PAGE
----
"They say cutback - we say fight back," they chanted. "Cut, cut - fight, fight," came the reprise, in time with stamping feet.
Yet the march, organised by the Educational Institute of Scotland (EIS) was a sedate affair. Even the police looked relaxed as they helped steward the 8,000 teachers, parents, lecturers and students protesting against education cuts. Clearly, they were not expecting trouble from people used to keeping order.
They gathered in Glasgow's Kelvingrove Park, to the bemusement of the Saturday joggers. Balloons bearing the rallying cry "Why must our children pay?" fluttered in the breeze. Banners from EIS branches across Scotland swayed, many not unfurled since the last rally, 14 years ago, also over education cuts.
One veteran, recalling committees of inquiry on teachers' earlier grievances, knew a thing or two about marches: "Clegg, Main, you name it, I've been there."
But, as her eyes swept over the gathering throng, she smiled at the turnout. It was, if anything, better than expected, helped no doubt by blue skies and early hints of spring.
Alongside the veterans were the virgin marchers, moved to stand up and be counted for the first time. For many, the most obvious impact of education cuts was the scarcity of resources for their classrooms. Time and again, they talked of having to spend their own money on basics such as colouring pencils, felt-tip pens, paper, laminating materials.
One probationer, teaching an early years class and trying to do as much active learning as possible using learning games, estimated he had spent pound;2,000 of his money by Christmas on classroom materials.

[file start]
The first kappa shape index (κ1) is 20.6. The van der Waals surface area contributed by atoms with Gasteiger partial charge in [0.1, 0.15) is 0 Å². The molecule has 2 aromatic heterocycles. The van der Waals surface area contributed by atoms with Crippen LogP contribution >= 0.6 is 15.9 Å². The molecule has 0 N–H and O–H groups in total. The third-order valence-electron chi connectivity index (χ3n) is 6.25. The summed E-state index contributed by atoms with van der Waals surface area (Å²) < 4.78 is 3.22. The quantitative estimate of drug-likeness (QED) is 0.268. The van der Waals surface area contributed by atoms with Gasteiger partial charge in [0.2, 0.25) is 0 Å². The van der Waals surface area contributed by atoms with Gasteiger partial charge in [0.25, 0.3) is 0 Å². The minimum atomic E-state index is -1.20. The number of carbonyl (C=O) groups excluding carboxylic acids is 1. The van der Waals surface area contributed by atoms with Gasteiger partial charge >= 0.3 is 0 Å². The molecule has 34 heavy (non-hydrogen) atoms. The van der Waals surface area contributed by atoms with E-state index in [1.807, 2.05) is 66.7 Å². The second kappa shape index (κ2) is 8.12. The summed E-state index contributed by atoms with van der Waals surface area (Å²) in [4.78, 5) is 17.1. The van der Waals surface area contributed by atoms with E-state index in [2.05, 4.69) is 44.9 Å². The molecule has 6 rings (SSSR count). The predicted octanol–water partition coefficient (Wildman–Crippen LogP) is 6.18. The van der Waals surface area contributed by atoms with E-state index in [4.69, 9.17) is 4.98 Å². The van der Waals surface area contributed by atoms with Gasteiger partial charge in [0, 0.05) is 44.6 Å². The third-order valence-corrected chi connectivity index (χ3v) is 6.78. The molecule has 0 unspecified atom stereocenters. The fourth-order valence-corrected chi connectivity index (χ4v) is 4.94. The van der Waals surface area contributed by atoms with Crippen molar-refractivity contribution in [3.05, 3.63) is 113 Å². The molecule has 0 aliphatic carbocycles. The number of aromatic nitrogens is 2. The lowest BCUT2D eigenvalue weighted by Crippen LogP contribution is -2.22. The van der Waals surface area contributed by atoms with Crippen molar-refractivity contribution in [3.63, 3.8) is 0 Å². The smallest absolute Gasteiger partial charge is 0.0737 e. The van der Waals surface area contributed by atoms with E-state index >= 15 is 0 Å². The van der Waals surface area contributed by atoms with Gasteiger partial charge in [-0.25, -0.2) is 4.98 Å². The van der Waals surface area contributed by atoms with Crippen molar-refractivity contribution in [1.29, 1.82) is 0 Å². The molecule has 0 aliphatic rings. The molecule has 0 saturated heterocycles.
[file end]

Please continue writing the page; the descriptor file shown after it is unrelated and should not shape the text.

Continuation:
A group of science teachers bemoaned the lack of basic equipment. In the past, they would always have had a spare set of test-tubes, said one: no longer. Recently, he had had to buy the equipment for his pupils to carry out an experiment for a national science test.
A couple of nursery heads explained they were close to retirement but were marching for those who would come after them.
Their concern? Teachers being removed from early years classes.
There were other worries, too: the axeing of classroom and support assistants, lack of job security, inability of headteachers to find supply cover, and classes being covered by non-subject specialists.
Some were not even sure who to blame - although others thought they knew. It was the UK Government's fault, proclaimed a flurry of SNP banners; cut Trident and spending on the Afghanistan war. A contingent from Glasgow had a local take on the situation - their council was spending too much on bringing the Commonwealth Games to the city.
The culmination of the rally was at the Clyde auditorium in the SECC, where STUC general secretary Grahame Smith had no doubts about who should shoulder the blame for public service cuts - "a bunch of fat cats" whose recklessness had been "fuelled by greed".
EIS president Helen Connor sent a question to the Education Secretary, Michael Russell: "Why must our children pay for the problems between national and local government and for a concordat that seems to have gone wrong? We are giving notice to Mike Russell, and the Scottish and Westminster governments - this is the fight back."